Be careful what you post on the internet, even in jest, because you never know who may end up seeing it. This is a lesson that a 26-year old man from the United Kingdom learned the hard way on a visit to the United States in 2012. A week prior to hopping aboard a flight to Los Angeles, Leigh Van Bryan posted a tweet asking a friend if she was "free this week, for quick gossip/prep before I go and destroy America?" He also posted a tweet about digging up Marilyn Monroe. Though he was only joking, the Department of Homeland Security took the tweets seriously. Bryan and his traveling companion, 24-year old Emily Bunting, were promptly detained upon landing at LAX while going through Customs. Bryan had been put on a "One Day Lookout" list. This list is "an auto-generated temporary list of inbound travelers that are already in the official terror watch list database." According to the Daily Mail, the pair "were held on suspicion of planning to 'commit crimes' and had their passports confiscated."
Once in custody, officials questioned them about why they wanted to 'destroy America.' Bunting and Bryan tried to explain that 'destroy' is a slang term in Britain for 'party.' In addition, their bags were searched to see if the pair had brought any spades or shovels to dig up Monroe. They were held at LAX for 5 hours before being transported to a holding cell. They spent the night there before being refused entry into the country and put on a plane back home. Bunting or Bryan were not charged with any crimes but now if either wishes to travel to the U.S., they will have to first get a visa from the U.S. Embassy in London.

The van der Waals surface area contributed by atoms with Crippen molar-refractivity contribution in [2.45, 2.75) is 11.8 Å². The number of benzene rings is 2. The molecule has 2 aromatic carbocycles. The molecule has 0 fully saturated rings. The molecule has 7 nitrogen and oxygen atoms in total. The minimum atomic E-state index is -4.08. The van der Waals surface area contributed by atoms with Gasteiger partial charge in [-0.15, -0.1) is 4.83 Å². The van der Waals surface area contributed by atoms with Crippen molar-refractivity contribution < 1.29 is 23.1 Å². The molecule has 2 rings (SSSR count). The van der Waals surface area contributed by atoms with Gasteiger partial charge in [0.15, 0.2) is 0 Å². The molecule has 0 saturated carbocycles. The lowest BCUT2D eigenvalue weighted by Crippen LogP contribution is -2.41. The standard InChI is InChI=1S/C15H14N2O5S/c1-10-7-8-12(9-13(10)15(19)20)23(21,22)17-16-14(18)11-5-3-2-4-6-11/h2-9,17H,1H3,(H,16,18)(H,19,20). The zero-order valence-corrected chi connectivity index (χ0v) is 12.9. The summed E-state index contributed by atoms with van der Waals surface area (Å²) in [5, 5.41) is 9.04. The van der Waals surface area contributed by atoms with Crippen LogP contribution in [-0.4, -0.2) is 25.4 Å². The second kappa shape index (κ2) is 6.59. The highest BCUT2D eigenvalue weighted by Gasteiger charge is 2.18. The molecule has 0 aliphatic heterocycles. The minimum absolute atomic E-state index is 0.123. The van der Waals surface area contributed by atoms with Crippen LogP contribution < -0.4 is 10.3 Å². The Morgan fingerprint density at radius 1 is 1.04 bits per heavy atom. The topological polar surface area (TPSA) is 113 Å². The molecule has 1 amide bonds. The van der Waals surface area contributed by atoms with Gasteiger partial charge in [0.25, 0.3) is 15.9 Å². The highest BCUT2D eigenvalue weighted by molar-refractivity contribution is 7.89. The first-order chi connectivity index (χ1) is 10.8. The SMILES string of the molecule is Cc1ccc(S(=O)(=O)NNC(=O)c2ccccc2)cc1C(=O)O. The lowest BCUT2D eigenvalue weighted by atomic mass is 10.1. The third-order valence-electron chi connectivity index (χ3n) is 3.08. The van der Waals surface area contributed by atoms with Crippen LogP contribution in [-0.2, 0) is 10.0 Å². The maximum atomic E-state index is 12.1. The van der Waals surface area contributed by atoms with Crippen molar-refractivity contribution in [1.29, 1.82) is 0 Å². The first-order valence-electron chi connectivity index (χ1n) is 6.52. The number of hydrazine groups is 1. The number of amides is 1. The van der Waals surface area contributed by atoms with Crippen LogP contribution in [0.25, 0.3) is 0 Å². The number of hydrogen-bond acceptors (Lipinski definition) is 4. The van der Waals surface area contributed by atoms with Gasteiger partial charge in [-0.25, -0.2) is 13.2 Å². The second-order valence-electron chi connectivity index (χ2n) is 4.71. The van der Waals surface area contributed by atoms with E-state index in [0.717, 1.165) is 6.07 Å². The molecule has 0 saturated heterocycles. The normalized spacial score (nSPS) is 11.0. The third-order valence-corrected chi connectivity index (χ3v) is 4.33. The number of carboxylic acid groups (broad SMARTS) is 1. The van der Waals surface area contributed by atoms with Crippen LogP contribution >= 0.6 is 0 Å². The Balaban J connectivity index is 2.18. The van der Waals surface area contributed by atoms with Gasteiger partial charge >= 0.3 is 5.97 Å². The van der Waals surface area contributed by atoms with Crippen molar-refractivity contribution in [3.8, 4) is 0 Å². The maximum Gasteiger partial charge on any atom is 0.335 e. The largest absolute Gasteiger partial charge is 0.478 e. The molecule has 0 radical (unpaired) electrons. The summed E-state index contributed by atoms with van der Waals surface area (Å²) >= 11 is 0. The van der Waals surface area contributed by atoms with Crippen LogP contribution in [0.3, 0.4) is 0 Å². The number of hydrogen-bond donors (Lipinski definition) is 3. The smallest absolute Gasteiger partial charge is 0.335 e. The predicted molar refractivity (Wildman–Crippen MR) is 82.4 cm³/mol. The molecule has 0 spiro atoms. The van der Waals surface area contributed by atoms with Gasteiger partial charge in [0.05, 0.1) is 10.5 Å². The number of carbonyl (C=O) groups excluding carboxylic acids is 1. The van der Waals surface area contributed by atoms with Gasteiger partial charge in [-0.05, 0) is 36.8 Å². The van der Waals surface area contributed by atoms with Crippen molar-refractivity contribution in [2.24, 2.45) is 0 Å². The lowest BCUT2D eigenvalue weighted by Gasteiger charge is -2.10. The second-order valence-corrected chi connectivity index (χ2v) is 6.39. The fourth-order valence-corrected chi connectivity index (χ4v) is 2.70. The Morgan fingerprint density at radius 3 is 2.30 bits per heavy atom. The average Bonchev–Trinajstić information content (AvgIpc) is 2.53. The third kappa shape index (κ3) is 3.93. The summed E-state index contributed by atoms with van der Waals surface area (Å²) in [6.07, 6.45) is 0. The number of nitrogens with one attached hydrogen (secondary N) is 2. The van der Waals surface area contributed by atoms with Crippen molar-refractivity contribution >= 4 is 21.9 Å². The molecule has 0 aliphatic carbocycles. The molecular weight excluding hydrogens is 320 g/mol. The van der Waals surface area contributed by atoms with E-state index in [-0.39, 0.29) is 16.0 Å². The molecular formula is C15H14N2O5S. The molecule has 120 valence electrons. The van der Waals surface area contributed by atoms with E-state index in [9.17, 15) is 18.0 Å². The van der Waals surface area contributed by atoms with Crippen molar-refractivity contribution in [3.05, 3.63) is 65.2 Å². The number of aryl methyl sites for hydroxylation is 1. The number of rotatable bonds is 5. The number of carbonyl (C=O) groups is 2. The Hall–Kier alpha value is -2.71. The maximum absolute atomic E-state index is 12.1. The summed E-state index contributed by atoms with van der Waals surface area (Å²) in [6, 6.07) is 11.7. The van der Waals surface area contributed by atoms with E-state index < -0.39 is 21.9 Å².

This is just one such incident of a tweet leading to real world consequences. And the situation could have been much worse for Bryan and Bunting. Tweets have led to arrests, charges, and even jail time for some Twitter users. For example, in 2012 a 16-year old high school student was arrested after posting a series of tweets threatening to shoot up his school. He was charged in juvenile court with making threats to cause bodily injury. The teen later apologized for what he said, stating the whole thing was a misunderstanding and he hadn't meant the statements as a threat.
Another Twitter user, Jarvis Britton, faced much more serious consequences after making threats against President Obama on the social media site. The first time he did it he was questioned by the Secret Service, claimed he had been drunk at the time he tweeted, apologized for his statements, and was not prosecuted. However, a few months later when he posted threatening tweets again, he was not let off so lightly. Britton was charged with making threats against the president and subsequently sentenced to a year in federal prison.
It is important to remember that Twitter, like most social media platforms, is a public forum. Other people can and do see what you post on these sites. The troublesome issue with tweeting threats, even if it is meant sarcastically or as a joke, is that text often fails to convey tone. You may see the statement as harmless or humorous but others may take your words seriously and notify the authorities. And while a lot of speech is protected by the First Amendment, it is important to remember that there are limits to what it covers. Criminal charges, and the consequences that come with them, are a high price to pay for a tweet.